Once again, Coach Wittman is being given a lot of credit for the unexpected first-round success of the Wizards. And why not? The man deserves some credit. The Wizards have solidly outclassed a higher seed that, second-half swoon notwithstanding, was commonly thought to be the better team. Everyone involved deserves credit. You’d have to be committed to your dissatisfaction with Coach Wittman to a blinding degree to withhold his. No, it’s the specific kind of credit he’s being given that’s silly, and it’s been heartening to see at least some Wizards fans pick up on this.

The small lineups—with Paul Pierce at 4—that have seen heavy usage in this series have given Toronto’s defense a terrible time. There’s a strong, strong case to be made that the Wall-Beal-Otto-Pierce-Gortat lineup is the very best lineup to be made from Washington’s roster, and it’s been fun and impressive and encouraging to see that group unleash hell on flustered Raptors defenders. And, of course, Coach Wittman is being given enormous credit for running it out there at the right times.

The question, though, is this: Should we give an NBA head coach a whole lot of credit for utilizing his best lineup in an NBA game? Since we’re citing famous funny people, Chris Rock had a famous bit about fathers bragging about taking care of their children, as if doing only what you’re supposed to do is particularly laudable. NBA head coaches, for all their playbook designs and white-board scrawling and animated sideline anguish, have minimal actual control over what happens on the floor, a truth that is deployed with surgical and self-inoculating precision by embattled head coaches at every turn. Their job, at its most basic level—the very minimum a head coach can do in service of his team’s goals—is to put the right combinations of players on the floor. Singing praise to the heavens for that lowest of low-hanging fruit measures of a coach’s aptitude is, I don’t know, maybe a little misguided.

This should not be misinterpreted as criticism of Coach Wittman. In utilizing his best lineup, he is doing his job. That is what he should do, and he is doing it. People who do their job are usually allowed to keep doing their job, which is fair. They are not usually celebrated as masterminds, and so it is very good to be an NBA head coach.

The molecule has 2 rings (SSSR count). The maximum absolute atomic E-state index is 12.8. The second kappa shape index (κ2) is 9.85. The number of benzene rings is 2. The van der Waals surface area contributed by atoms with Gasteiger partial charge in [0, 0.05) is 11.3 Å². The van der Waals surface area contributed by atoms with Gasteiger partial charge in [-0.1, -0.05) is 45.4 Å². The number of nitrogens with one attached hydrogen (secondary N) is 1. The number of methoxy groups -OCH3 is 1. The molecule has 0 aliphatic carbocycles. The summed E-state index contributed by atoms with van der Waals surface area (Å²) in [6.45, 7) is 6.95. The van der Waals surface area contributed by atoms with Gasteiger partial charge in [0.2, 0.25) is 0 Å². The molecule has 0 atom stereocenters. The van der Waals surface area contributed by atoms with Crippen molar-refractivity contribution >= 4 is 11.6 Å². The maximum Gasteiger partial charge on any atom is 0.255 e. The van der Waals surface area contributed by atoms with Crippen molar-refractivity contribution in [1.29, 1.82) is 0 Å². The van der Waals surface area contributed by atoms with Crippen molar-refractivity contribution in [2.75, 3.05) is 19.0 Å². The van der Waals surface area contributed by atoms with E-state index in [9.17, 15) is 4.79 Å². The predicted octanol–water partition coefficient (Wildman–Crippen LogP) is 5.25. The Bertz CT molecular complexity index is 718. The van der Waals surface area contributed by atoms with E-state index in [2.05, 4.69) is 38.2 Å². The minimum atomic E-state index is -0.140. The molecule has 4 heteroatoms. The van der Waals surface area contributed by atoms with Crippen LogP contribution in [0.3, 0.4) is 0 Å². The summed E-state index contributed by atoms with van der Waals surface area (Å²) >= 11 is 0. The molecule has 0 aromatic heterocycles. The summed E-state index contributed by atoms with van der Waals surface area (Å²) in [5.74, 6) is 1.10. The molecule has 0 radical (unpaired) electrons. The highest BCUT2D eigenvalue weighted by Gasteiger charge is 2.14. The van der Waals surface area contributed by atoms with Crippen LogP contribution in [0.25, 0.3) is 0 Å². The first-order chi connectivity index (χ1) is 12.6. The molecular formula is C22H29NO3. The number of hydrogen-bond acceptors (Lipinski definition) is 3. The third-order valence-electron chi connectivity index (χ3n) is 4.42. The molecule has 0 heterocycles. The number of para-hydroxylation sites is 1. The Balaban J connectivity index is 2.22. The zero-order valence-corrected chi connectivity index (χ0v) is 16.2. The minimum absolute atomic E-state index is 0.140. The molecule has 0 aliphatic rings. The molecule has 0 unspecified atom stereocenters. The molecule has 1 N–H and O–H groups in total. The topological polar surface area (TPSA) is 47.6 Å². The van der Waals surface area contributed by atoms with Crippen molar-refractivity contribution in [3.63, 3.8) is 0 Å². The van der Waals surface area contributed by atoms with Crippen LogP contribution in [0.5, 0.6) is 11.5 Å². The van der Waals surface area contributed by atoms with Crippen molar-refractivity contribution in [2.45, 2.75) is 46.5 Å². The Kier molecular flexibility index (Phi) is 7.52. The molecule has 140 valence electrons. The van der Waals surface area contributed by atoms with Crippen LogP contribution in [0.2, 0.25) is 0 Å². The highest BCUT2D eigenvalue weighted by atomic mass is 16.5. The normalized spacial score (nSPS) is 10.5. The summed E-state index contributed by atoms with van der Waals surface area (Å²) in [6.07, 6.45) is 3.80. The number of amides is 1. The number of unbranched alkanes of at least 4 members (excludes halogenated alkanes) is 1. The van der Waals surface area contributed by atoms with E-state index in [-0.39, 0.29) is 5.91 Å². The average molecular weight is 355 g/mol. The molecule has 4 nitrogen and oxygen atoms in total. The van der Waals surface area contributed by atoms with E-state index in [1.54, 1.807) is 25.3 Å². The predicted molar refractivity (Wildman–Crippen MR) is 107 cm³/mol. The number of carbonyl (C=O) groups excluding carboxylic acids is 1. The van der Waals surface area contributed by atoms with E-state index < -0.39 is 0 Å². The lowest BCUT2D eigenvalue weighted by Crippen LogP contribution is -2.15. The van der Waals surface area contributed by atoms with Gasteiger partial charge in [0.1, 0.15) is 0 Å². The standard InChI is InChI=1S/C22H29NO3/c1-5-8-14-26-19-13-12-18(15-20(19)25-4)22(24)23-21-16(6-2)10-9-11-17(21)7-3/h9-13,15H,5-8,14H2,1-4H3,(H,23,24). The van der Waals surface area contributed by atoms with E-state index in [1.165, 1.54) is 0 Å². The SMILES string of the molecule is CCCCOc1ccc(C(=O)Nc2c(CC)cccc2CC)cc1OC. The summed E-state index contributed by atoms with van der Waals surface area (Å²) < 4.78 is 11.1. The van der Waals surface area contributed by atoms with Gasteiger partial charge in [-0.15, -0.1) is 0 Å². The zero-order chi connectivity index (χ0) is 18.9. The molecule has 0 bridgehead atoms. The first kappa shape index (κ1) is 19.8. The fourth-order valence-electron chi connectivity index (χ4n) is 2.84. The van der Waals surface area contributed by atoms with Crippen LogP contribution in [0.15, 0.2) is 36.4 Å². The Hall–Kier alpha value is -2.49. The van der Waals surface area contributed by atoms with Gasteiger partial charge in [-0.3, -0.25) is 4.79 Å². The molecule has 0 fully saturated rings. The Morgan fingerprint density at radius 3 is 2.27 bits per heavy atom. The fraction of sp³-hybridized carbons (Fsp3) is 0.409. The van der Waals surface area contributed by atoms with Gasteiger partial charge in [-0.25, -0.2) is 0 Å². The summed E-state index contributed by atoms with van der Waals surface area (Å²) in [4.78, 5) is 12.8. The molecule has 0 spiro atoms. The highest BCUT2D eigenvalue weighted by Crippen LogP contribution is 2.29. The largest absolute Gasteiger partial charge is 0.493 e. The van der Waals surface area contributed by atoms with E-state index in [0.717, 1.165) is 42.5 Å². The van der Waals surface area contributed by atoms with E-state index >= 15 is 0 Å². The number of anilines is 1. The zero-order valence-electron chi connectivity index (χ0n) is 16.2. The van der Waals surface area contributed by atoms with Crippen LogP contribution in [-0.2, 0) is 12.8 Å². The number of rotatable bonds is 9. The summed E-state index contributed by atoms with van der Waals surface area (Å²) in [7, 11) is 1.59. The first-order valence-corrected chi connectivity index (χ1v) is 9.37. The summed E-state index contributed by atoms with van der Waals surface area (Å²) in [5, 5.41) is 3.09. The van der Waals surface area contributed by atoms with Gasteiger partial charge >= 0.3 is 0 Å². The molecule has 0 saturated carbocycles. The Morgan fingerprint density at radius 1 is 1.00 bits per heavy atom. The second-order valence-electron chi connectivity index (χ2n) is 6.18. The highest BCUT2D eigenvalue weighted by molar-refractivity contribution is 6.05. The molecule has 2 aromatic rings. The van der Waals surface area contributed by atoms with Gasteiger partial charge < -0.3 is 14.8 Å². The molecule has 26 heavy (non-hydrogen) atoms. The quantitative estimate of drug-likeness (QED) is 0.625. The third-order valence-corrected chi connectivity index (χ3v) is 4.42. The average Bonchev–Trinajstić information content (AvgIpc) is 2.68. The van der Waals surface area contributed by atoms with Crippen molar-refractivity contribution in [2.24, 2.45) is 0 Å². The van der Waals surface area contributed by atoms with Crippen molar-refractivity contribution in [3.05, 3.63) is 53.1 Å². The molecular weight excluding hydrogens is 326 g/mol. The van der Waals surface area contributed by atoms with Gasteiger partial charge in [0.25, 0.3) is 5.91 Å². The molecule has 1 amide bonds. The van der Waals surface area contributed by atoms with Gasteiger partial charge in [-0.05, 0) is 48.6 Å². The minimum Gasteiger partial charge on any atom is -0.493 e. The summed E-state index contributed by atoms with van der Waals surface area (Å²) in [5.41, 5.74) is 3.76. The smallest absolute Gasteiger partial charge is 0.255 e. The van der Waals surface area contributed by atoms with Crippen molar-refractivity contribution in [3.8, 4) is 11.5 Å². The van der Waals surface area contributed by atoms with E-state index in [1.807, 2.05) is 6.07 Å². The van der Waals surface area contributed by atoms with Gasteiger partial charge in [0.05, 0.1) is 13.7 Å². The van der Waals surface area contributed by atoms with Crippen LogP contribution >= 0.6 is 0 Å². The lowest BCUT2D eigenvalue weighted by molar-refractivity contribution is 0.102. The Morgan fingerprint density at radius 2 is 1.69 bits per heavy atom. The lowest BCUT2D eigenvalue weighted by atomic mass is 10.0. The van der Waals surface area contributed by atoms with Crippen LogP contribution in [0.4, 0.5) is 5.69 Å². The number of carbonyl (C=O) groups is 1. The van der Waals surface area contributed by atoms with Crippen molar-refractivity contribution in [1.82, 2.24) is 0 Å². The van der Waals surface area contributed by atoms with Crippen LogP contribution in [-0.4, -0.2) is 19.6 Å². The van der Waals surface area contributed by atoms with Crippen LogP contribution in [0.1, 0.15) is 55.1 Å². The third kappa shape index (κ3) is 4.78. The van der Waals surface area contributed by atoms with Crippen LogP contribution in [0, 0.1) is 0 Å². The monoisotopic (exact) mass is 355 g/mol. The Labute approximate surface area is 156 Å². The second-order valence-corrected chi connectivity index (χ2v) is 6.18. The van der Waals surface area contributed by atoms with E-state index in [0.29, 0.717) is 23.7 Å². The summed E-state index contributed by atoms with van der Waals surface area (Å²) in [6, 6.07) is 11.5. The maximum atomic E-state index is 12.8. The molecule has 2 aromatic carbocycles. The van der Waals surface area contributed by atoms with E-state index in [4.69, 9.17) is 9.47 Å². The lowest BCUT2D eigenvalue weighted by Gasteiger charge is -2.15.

Washington’s many blinkered satellites haven’t stopped there. The suggestion has been made that Coach Wittman deliberately held back his best lineups throughout the season, in order to either spring them viciously upon unsuspecting opponents, or to maximize the freshness of their component pieces for this exact stretch of high-stakes competition. This, of course, is being discussed as some sort of Kaiser Soze-ish long-con master stroke of strategic brilliance—he had it in his back pocket all along! Mind = blown.

Think about what we’re saying, here. For not deploying the lineups that gave his team the best chance to win, Randy Wittman is being praised. For rolling out lesser lineups night after night, for arbitrarily cycling players in and out of the rotation, for the very habits that kept Washington playing at a suboptimal level, and for doing all of that on purpose, the coach isn’t being, like, you know, fired; he’s being celebrated. This is more than a little incredible.

The Wizards backslid their way into the fifth overall seed. They spent the entire second half of the season floundering terribly. Because of all the terrible play, they had to use their key players down the stretch to reverse the tide, when other teams, ahead of them in the standings, were able to rest and rehab their stars. For weeks we heard horror stories of a bruised and battered and flat-out exhausted John Wall, willing his way through actual pain to keep his team afloat while the ship splintered away around him. And now we’re supposed to be impressed and happy at the concept of a coach playing possum. 

We’re not just giving someone daps for doing what they’re supposed to do, we’re giving someone daps for deliberately not doing what they’re supposed to do. Only a fanbase and local media as starved for success as Washington’s could ever fall into such a state.